Visiting Kuang Si Falls, Luang Prabang – A Detailed First-Hand Guide

Turquoise at Kuang Si Waterfall

Kuang Si Falls is a popular destination for a tour from Luang Prabang and it’s easy to see why.

The falls make for a photogenic stop-off thanks to their incredible turquoise colour, caused by the reflection of calcium carbonate in the water, which collects as it passes through the surrounding limestone mountains.

We spent around three hours at the falls and I have used our first-hand experiences as well as research from other travellers to help you enjoy the trip as much as we did.

So without further ado, let’s visit Kuang Si Falls!

*Please note, all prices in this post are in the local Laotian currency, Kip. At the bottom of this post, you will find a currency converter to see prices in the most used foreign currencies.


Where is Kuang Si Waterfall?

Kuang Si Waterfall is about 30km from the centre of Luang Prabang in Laos.


Getting To Kuang Si Falls

There a few different options for visiting Kuang Si Falls:

1. Tuk Tuk

A private tuk-tuk can be booked through most hostels and guesthouses. You should expect to pay somewhere between ₭70,000 and ₭100,000 per person (though we managed to get down to ₭160,000 after some haggling).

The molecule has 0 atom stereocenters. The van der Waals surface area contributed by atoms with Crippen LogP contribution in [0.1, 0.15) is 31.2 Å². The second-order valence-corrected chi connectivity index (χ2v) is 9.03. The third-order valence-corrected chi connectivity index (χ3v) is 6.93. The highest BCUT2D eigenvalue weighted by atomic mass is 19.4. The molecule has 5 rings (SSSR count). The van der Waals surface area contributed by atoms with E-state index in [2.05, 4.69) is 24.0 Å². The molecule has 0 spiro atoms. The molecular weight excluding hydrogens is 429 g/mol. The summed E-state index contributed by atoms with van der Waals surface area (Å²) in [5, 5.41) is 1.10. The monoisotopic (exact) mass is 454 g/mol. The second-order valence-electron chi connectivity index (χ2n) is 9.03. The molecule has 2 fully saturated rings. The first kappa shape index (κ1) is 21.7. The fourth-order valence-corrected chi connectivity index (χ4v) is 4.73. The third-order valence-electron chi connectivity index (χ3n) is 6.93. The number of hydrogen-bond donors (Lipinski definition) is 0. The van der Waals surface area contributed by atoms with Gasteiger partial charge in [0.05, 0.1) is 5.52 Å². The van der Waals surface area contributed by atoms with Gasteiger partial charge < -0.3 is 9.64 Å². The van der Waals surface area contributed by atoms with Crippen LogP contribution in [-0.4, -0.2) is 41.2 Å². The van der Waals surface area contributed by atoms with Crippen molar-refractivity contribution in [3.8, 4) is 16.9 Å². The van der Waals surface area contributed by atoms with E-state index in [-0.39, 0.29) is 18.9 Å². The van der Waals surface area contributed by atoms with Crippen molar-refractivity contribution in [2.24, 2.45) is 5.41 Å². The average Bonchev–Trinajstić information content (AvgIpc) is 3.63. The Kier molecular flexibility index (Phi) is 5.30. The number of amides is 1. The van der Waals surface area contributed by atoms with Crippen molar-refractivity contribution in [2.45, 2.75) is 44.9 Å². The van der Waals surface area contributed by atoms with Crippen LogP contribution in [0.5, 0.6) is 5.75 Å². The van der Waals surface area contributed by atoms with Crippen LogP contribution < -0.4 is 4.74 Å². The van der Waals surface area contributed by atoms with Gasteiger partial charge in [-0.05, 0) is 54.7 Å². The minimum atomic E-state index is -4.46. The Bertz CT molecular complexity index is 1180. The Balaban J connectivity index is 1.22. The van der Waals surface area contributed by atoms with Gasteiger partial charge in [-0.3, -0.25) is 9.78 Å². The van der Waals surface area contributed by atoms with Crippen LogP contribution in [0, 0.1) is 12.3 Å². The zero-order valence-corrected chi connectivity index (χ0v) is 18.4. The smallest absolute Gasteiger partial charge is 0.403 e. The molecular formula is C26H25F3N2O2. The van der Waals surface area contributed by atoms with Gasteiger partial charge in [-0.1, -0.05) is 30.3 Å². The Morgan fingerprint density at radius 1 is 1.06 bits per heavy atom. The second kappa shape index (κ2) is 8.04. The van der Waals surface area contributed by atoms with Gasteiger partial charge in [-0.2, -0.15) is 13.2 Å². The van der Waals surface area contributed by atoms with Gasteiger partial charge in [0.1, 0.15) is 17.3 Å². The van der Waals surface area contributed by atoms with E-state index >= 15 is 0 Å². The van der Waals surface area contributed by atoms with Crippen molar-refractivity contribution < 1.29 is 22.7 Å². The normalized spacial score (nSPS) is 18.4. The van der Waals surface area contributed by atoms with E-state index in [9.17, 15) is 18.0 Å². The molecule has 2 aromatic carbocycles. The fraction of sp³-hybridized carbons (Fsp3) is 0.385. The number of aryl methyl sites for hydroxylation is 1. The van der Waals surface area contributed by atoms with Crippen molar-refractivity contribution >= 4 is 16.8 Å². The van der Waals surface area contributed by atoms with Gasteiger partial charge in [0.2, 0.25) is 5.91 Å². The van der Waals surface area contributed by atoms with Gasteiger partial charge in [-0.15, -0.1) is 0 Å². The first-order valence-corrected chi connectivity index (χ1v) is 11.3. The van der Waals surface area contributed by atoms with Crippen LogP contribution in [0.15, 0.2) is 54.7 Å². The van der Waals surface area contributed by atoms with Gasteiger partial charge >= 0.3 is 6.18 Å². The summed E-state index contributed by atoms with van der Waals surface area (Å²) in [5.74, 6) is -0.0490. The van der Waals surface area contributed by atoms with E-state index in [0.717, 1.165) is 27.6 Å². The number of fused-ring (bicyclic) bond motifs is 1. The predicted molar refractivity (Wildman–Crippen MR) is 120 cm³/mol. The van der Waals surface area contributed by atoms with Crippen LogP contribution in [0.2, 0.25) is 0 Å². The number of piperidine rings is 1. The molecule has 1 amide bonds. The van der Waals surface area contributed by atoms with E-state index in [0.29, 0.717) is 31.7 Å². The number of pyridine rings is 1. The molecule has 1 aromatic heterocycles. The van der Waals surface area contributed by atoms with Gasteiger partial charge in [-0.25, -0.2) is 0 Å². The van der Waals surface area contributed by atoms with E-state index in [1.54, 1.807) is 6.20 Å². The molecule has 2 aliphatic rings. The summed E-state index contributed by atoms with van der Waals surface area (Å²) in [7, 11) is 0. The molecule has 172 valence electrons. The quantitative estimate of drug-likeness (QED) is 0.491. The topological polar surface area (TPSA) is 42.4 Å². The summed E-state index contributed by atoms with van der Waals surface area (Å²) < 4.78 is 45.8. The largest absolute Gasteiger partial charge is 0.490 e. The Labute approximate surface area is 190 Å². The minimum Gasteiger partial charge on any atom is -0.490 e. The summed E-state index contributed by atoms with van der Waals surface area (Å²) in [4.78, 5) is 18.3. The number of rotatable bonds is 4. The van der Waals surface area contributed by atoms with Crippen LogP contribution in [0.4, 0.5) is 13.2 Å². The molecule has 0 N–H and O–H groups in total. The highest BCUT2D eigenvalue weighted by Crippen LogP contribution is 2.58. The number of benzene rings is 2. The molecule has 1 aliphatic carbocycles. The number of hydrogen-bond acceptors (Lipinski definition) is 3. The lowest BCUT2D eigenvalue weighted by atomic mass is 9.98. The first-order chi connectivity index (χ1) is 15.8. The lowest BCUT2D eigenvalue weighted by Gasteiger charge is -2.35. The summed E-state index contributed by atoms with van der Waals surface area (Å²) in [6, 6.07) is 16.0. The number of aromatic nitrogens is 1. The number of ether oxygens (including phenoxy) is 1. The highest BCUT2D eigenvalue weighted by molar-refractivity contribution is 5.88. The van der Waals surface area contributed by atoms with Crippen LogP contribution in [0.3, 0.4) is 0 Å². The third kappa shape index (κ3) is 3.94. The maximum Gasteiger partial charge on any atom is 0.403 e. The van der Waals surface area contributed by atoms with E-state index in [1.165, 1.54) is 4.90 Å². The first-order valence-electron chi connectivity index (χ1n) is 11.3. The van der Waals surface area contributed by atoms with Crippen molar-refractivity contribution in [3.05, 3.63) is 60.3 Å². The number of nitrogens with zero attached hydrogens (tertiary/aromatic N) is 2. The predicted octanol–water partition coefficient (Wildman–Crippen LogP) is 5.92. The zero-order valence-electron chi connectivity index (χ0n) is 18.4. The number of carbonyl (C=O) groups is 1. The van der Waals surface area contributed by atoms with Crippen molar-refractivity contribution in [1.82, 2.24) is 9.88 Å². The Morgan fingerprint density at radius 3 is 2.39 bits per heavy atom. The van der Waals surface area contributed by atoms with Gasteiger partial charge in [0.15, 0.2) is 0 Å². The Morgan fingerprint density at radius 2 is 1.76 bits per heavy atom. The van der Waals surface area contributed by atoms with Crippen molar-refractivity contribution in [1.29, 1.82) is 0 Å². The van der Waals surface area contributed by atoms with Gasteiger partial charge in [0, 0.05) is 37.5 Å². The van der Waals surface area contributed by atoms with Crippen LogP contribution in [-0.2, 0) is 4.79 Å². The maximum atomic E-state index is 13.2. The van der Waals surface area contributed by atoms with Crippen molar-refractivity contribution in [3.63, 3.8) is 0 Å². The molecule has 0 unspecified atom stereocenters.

You can also wait for shared tuk-tuks but you will have to wait for them to fill up before they leave. There is one that leaves nears Joma bakery where it can be possible to get a seat for ₭40,000.

2. Hire a Motorbike or Scooter

You can hire a motorbike in Luang Prabang for around ₭140,000 a day or a scooter for around ₭100,000. You will also need to pay ₭20,000 to park at the falls.

Please be aware there have been a number of scooter hire scams in Luang Prabang in recent years so be incredibly careful when choosing who you hire from and make sure you lock the bikes up when you leave them.

FURTHER READING: Motorbike Safety in Laos – What You Need to Know

3. Cycle

You can rent a mountain bike for around ₭50,000 in Luang Prabang.

The falls are a 30km ride so will take you around two hours to get there.

You may be able to negotiate a tuk-tuk to take you one way with the bike on the back so you don’t have to cycle in both directions but this will obviously incur an additional cost.

4. Tour or Minivan

You can join a group tour in a minivan to the falls for around ₭60,000 Whilst cheaper, the big disadvantage is that they have a number of people to pick up so end up not getting to the falls until after 0930 which is when they start to get busy.

There are also a number of tours which incorporate other attractions in the local area…

The Route to Get to Kuang Si Falls

It is 29km from the bottom of Mount Phousi to Kuang Si Falls. The roads are in fairly good condition and it will take around 45 minutes to get there.


Visiting Kuang Si Falls